GROUNDED IN A DIGITAL FRONTIER
You are plugged in. Your senses are overloaded by pixels, and you've started to develop a mild headache as you try helplessly to interact with the automated shopkeeper failing to process your payment. The floating display in front of you absorbs your entire vision as your body slouches on the couch back in the real world. Finally, after a few minutes, you give up, turn the goggles off, grab your keys, and head for the store.
Shopping for goods of any kind has had countless innovations over the centuries, yet some elements remain fundamentally the same. Whether it be a bazaar in Persia in 1000 BC or a shopping center in Cleveland, Ohio, in 2023 - merchants put their goods out for display, and consumers come to market to browse their wares. So with this new world of eCommerce, where the goods are presented via an online platform, how do merchants let potential buyers inspect the merchandise? For some, that answer comes from the emerging technology of virtual and augmented reality systems. So what is the cost of revolutionizing this thousand years old strategy, and what are the potential implications?
Virtual and augmented realities have existed in concept since the 1980s and are now quickly becoming a part of every aspect of our lives. Major brands such as Nike, Tommy Hilfiger, and Adidias have already begun building digital shops within the "metaverse." Unfortunately, the result has been a resounding dud, seeing a shallow consumer base and backlash from all corners, both in terms of shoppers and the companies who have invested millions of dollars in buying digital realty to set up virtual storefronts.
The shift to digitizing the clothing industry has not been all fraught with failure. For example, one of the innovations we will soon see in stores is the "Try-On" mirror. Companies like Vyu and LG have begun to roll out "Smart-Mirrors," allowing you to try on clothes without ever having to undress in a cramped dressing room. For store owners, this could lead to less shoplifting, and for consumers, it will save time and energy within the store. Eventually, these could become fixtures within our homes, meaning we could shop right from our living rooms.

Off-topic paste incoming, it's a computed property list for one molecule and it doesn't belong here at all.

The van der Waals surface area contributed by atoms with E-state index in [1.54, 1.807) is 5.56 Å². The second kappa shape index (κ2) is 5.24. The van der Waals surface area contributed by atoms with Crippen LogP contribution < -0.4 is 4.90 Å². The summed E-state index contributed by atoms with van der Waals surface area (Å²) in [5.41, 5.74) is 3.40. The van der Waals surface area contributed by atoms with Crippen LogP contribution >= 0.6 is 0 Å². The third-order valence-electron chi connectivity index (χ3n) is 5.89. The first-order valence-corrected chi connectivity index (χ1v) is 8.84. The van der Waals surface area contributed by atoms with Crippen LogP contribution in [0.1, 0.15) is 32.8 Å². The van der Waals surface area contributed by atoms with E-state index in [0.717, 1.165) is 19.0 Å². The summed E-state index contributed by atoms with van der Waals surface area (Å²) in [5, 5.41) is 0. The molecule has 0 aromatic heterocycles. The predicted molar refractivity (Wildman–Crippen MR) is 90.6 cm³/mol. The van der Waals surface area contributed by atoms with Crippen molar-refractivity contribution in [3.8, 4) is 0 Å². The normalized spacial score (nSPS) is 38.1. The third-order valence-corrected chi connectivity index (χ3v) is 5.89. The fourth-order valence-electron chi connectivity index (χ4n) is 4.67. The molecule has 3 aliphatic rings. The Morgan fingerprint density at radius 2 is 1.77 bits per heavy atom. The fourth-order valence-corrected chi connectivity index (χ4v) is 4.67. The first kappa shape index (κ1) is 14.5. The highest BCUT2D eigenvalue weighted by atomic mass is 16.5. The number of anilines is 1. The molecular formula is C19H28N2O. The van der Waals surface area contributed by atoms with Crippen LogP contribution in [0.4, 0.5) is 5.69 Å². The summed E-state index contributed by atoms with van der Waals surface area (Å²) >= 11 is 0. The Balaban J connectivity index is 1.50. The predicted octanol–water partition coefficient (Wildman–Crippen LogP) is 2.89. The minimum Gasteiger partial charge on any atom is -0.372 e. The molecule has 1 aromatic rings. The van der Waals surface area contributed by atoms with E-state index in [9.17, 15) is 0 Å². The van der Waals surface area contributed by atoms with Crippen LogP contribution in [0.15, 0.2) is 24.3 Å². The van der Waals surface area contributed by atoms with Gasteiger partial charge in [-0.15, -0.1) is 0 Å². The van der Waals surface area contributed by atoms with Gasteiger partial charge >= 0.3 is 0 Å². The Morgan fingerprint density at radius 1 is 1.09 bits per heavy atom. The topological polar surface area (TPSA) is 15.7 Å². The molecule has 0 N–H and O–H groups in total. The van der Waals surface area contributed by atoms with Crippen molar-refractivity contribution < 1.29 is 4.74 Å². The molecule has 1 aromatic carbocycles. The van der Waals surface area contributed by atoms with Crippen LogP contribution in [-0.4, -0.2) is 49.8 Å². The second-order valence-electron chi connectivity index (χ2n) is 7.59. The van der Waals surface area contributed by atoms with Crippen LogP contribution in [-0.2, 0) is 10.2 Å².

No Substitute for the Real Thing
At SWAE, however, a different attitude permeates these changes. We believe people should be rewarded for digging deeper and putting in the effort. Nothing can imitate the feeling of walking into a physical shop where the smell of fresh leather and sandalwood floats freely in the air. No friend request will replace the relationship you build with your local shopkeeper who knows you by name and understands your personal tastes. Only "in person" can you pick up that unique hoodie with reflective graphics that must be held to the light at just the right angle to see the effort and craftsmanship built deep within the soft cotton fabric.
SWAE operates with the understanding that technology is a tool in our pursuit of dreams, not a means to an end. The physical world is more than another production factor that can be easily discarded. We place our value on something deeper and more intrinsic than making a buck at the expense of people's well-being. So let others sit on the couch with a headache. Just one less person to spoil the natural beauty of a high Rocky Mountain meadow bathed in mid-June sunshine - a place above the pines where you'll find us taking in a world some are so eager to forget.
Jackson and Zummy pictured above wearing the SWAE Logo Hoodie.
Fallana is seen in the Fluorescent Orange Ouroboros Tee and Logo Tee.
Nyla is seen behind the wheel in the black logo tee.
The White Ouroboros Tee rests on a log while its owner takes a dip in a nearby glacial river.